Thursday, 2 July 2009

Marcel, Duchampian Of The World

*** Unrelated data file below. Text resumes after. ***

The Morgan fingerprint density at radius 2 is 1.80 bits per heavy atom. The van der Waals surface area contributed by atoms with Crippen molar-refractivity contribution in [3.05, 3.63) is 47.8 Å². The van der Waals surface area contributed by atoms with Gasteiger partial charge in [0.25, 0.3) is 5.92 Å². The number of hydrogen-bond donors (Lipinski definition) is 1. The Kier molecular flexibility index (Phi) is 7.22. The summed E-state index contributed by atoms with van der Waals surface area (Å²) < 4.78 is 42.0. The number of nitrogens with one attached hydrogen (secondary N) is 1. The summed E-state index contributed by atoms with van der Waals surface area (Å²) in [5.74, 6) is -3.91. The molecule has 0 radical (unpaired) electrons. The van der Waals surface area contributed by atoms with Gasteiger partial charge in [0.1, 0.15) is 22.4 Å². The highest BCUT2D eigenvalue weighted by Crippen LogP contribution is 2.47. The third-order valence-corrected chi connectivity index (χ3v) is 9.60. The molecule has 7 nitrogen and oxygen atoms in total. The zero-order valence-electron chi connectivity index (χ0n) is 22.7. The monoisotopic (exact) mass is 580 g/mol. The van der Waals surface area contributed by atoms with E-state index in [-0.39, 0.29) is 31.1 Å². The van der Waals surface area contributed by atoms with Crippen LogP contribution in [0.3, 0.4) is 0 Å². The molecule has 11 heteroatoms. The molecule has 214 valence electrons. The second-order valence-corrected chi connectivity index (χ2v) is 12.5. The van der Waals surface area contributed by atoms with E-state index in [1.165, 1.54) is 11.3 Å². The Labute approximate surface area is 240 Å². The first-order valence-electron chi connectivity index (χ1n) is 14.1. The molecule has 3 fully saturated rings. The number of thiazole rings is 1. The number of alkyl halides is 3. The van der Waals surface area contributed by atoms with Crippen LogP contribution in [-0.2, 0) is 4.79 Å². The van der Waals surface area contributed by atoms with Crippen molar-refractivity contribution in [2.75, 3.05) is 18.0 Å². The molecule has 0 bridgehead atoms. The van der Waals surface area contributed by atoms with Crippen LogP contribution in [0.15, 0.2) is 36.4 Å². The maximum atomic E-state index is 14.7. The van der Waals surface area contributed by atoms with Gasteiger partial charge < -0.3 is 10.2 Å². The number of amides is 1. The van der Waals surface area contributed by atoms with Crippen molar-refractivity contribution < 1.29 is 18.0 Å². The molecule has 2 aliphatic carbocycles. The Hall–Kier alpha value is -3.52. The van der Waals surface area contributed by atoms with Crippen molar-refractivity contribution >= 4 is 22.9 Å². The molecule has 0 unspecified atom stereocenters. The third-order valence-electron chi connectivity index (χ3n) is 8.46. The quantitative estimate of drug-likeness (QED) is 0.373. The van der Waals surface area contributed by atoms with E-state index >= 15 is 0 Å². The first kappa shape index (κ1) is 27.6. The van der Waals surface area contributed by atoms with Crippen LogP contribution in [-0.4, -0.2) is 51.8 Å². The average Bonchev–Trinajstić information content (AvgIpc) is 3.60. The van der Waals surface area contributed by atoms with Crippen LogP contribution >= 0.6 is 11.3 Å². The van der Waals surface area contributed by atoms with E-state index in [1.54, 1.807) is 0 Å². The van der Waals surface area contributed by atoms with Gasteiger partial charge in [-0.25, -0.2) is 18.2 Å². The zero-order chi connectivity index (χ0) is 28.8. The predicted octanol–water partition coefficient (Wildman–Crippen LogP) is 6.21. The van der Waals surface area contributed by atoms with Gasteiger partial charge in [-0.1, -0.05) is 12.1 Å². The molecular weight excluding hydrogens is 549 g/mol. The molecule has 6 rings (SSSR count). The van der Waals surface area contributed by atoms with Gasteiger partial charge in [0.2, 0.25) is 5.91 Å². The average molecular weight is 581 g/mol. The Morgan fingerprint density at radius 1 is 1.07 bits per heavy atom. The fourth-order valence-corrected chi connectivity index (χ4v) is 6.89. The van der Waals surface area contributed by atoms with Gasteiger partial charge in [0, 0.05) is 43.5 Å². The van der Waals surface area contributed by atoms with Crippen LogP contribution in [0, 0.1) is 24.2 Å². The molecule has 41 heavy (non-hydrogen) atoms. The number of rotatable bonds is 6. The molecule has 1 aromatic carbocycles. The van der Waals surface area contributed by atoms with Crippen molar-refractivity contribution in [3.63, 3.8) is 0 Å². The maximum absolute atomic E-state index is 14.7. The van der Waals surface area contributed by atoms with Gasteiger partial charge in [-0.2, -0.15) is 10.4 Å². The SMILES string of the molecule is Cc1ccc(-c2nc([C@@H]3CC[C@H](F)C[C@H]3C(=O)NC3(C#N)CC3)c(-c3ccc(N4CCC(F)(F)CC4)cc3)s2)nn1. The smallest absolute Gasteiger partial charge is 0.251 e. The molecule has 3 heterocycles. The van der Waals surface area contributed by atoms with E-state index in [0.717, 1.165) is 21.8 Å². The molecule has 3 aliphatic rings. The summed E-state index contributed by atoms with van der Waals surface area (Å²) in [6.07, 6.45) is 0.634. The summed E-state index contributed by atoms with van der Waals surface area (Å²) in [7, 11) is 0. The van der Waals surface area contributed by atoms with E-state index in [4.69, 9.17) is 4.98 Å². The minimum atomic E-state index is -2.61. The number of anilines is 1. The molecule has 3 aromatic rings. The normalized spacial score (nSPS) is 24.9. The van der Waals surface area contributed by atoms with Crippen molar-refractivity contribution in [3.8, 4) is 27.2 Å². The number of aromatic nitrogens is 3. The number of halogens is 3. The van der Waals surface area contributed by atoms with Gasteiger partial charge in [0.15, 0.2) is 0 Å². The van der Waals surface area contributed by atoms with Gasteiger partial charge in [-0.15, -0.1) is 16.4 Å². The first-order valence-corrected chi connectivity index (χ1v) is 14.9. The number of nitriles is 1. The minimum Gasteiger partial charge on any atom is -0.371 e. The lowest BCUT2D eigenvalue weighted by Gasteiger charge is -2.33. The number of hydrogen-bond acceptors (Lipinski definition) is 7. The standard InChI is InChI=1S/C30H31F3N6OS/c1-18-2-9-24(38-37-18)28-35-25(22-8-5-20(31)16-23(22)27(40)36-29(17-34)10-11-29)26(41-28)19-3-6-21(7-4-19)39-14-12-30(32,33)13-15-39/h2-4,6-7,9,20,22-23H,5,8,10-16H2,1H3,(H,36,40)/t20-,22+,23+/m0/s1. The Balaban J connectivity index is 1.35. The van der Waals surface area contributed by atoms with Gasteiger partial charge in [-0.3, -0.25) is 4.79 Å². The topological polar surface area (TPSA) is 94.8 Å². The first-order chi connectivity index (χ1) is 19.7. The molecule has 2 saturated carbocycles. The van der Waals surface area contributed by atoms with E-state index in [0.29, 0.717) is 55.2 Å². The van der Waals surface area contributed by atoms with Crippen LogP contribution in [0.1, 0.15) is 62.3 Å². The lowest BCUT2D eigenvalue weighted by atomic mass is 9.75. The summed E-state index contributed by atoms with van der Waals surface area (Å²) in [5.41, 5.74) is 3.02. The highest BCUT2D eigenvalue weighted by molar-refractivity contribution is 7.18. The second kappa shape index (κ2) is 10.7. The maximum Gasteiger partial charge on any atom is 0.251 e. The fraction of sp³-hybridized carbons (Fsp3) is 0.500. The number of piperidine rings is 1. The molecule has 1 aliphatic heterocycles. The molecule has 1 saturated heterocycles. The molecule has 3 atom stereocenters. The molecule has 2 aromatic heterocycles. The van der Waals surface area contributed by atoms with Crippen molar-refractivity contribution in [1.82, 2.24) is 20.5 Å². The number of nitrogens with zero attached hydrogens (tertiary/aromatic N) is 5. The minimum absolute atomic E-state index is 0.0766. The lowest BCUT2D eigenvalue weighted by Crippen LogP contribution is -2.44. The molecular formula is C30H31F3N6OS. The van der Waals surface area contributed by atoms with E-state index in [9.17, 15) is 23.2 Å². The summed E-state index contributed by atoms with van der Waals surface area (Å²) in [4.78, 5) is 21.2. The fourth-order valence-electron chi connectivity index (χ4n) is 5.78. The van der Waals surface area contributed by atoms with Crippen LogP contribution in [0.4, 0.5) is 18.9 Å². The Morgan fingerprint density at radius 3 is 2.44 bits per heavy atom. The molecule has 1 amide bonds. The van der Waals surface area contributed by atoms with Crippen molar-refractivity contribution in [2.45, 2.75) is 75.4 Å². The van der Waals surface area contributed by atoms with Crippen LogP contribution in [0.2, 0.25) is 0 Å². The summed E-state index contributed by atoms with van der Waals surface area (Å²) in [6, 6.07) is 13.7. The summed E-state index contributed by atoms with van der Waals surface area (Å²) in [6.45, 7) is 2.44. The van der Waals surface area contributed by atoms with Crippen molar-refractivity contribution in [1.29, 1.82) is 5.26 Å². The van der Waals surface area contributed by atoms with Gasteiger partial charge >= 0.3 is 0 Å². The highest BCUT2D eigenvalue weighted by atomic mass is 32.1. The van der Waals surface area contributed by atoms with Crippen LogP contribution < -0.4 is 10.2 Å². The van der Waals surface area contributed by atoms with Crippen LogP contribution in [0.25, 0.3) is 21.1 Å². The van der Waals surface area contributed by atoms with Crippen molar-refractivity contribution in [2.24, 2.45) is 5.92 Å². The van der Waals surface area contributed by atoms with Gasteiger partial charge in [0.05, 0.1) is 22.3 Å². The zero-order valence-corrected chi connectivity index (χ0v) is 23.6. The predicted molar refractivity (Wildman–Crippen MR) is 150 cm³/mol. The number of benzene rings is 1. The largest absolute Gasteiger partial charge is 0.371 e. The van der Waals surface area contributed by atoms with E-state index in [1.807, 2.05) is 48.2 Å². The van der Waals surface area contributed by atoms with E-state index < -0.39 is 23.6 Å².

Adrian Ghenie’s painting Dada is Dead restages the famous photograph of the 1920 International Dada Exhibition, with John Heartfield’s Prussian Archangel (a pig-faced soldier mannequin) bumping along the ceiling and (anachronistically) a Malevich black cross hanging on the wall, each a component of a secular iconography dependent upon the ghosts of art past. Angels and crosses allude to a secularized transfiguration absolutely at the core of Dadaist found object principles, but in Ghenie’s muscular assertion of the primacy of paint, how archaic that religion looks now. A slash of light illuminates a wolf stalking the abandoned gallery, frozen mid-prowl, come to pick the bones clean. The painting has a lovely reflexive weirdness. How strange that Dada is dead, how strange it ever lived, and how strange and surprising that it should be painting that performs the eulogy.

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